From the Heart
Years ago an anonymous writer penned a short
poem about the merit of measuring our words:
“A wise old owl sat in an oak.
The more he saw the less he spoke.
The less he spoke the more he heard.
“Why can’t we all be like that wise old bird?”
There is a connection between wisdom
and limiting what we say.
It is wise to be a good listener
while holding our tongue at bay.
Be sensitive to the needs of the one
you are speaking to.
Listen to what their heart is saying
before expressing your point of view.
Wisdom from above:
“Although there is a time to be quiet
and a time to speak (Eccl.3:7)
choosing to speak less allows us
to hear more.”
Let the words of my mouth,
and the meditations of my heart,
be acceptable in Thy sight.
Oh Lord, my strength and my redeemer.
Shout to the Lord
(If you are depressed you need to read the Psalms.)
“Forever, oh Lord, your word is settled in Heaven.
From My Heart
Still making mistakes at my old age.
Wisdom doesn’t come by a calendar page.
When do we accept ourselves with all our flaws?
Does society rule? Or our self-inflicted laws?
Lord, I need your power to live victoriously.
I can’t do it on my own.
None of my good intentions will work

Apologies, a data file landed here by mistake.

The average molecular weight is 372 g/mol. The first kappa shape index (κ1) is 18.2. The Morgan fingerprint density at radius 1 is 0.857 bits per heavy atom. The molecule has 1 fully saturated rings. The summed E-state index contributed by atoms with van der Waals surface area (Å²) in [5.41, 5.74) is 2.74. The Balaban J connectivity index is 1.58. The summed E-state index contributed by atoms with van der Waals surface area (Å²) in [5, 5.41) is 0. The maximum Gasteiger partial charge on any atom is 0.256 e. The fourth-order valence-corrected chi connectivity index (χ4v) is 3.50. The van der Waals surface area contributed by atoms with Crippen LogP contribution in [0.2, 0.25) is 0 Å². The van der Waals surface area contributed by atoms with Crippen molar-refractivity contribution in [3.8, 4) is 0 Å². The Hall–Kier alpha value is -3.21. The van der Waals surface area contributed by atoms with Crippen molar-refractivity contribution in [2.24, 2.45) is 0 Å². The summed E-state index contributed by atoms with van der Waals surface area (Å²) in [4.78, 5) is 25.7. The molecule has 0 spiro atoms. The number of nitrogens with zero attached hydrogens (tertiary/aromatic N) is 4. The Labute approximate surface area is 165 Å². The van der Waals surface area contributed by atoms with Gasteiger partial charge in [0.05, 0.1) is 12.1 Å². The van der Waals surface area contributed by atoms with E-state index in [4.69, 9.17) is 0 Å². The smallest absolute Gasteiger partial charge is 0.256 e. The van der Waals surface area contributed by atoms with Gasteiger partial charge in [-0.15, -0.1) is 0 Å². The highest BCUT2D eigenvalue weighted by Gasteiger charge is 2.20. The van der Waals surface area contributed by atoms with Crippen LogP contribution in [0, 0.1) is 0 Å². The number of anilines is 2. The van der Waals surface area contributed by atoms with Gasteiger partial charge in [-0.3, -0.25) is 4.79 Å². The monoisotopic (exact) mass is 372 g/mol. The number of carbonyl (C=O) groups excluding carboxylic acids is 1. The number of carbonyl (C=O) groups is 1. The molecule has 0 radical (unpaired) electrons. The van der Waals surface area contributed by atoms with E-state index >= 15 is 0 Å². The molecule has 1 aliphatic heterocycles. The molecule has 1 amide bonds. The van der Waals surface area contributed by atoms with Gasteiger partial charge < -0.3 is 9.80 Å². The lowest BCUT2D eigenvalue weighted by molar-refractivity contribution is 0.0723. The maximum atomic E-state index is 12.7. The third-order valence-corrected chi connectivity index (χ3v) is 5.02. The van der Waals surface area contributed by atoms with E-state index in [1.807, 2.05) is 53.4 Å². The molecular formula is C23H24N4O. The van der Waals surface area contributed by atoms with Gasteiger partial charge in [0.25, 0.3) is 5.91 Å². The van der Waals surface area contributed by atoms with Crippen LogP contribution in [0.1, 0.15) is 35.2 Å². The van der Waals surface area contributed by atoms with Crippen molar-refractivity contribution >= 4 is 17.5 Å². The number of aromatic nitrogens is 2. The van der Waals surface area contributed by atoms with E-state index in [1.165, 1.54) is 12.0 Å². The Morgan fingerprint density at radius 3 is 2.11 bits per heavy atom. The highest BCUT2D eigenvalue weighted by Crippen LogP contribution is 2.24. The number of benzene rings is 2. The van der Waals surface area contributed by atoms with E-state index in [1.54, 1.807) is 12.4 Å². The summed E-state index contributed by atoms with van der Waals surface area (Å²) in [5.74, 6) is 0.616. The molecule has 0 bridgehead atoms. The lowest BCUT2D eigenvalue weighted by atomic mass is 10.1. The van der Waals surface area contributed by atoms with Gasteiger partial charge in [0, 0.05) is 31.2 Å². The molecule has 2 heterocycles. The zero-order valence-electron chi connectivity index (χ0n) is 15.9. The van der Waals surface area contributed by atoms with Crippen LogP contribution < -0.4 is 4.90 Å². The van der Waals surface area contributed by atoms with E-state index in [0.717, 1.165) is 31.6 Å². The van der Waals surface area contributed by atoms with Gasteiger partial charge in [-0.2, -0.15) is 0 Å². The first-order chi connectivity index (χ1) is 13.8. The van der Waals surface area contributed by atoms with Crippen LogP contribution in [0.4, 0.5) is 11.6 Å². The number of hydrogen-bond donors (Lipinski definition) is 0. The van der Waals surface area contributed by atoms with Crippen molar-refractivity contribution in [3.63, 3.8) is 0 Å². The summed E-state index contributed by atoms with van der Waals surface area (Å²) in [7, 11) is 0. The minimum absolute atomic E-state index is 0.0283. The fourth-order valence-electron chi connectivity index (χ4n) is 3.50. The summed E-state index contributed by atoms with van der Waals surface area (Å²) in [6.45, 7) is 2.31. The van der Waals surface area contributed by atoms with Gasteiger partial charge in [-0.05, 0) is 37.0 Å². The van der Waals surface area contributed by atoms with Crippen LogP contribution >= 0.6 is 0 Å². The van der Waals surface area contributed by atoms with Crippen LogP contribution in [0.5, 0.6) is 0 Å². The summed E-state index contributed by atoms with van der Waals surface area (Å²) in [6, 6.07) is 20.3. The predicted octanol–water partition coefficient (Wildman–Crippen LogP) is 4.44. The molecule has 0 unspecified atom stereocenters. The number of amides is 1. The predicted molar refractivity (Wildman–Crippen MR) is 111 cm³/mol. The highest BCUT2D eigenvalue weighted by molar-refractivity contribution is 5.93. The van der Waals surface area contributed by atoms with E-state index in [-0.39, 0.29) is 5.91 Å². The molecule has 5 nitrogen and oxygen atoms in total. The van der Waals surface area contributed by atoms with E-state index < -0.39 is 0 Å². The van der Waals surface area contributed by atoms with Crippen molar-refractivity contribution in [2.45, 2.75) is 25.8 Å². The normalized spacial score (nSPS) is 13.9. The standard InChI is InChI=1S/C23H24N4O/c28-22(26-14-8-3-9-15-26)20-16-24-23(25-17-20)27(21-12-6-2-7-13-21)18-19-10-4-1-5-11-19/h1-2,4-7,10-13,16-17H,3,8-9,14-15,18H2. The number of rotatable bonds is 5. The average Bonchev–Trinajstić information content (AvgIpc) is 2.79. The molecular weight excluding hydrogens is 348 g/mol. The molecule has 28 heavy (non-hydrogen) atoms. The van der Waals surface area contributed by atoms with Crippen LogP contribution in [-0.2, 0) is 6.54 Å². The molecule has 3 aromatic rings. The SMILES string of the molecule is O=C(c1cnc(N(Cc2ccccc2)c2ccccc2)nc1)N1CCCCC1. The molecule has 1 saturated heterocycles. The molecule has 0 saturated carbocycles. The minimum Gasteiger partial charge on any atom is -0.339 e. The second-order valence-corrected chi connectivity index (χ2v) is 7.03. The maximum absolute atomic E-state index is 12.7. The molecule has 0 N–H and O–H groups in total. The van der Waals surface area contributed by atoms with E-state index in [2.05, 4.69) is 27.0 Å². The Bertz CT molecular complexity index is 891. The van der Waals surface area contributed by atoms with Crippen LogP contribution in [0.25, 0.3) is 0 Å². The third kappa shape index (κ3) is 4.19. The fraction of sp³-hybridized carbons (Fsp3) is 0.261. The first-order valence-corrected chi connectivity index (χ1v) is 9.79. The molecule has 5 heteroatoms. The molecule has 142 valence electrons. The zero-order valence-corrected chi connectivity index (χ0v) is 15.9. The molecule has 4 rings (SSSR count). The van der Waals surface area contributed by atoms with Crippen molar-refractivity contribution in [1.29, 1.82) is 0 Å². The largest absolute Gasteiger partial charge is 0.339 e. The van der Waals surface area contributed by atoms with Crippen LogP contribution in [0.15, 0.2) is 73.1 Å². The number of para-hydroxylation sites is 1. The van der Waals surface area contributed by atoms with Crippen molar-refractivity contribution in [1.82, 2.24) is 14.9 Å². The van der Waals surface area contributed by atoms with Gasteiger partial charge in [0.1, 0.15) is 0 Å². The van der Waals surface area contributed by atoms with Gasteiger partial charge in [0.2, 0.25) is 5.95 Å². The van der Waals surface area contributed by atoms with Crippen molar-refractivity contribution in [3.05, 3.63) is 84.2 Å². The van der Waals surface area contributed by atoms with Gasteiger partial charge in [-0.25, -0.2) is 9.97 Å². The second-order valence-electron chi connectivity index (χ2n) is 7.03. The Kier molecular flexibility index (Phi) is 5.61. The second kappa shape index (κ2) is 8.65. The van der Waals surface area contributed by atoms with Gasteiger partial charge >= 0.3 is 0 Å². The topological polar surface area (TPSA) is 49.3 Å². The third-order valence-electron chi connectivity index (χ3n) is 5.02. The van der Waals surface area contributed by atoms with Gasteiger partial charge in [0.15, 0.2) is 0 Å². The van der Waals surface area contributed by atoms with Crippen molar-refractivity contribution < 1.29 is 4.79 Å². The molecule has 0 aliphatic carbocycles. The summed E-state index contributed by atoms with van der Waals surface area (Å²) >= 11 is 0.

unless You are “on the throne”.
You have placed eternity in our soul.
To be your obedient servant is my goal.
There is one main truth none of us can deny.
We can’t fully enjoy life-
Until we are prepared to die.
“If any of you lack wisdom,
let him ask of God, who gives to all
liberally and without reproach, and
it will be given to him.”
Photo by Melodie Hendrix
This week I wrote the wrong day in my journal. Wait, before you get in a tizzy, think about what Mother would have said. “You’ll never know the difference a hundred years from now.” You’re right, Mother, I thought and went on with what I was doing.
Like most mothers, mine had an abundance of things to say. Sometimes she was joking, or I hoped she was, as when she would say, “Now don’t be afraid of the storm, if lightning strikes you, you’ll never know the difference.” I must say, I have no fear of lightning, so she must have been on the right track. Afraid someone might kidnap you? Here’s what Mother would say: “Don’t worry, the minute they get you under a street light they’ll bring you right back.” Want to run away to Grandmother’s house, but wonder how you’re going to get the fifty miles down the mountain by yourself when you’re only a kid? Mother’s suggestion: “Here’s a nickel, don’t spend it all in one place.”
How about if your dress has a small spot on it and you’re ready to go out the door? “They’ll never know the difference on a galloping horse.”
Mother had some nice saying, too. She learned them from Auntie Elvira her first Sunday school teacher, who was my first Sunday school teacher too. When my brother and I fought the word was, “Be ye kind, one to another, tender, loving, forgiving each other.” Okay, Mom, I’ll try. If I wanted to say something bad about someone who had hurt my feelings she’d caution, “Ask yourself: is it kind, is it true, and do I have to tell it.” At least one of those is going to have a no, so forget it.
Ephesians 6:1 Children obey your parents for this is right.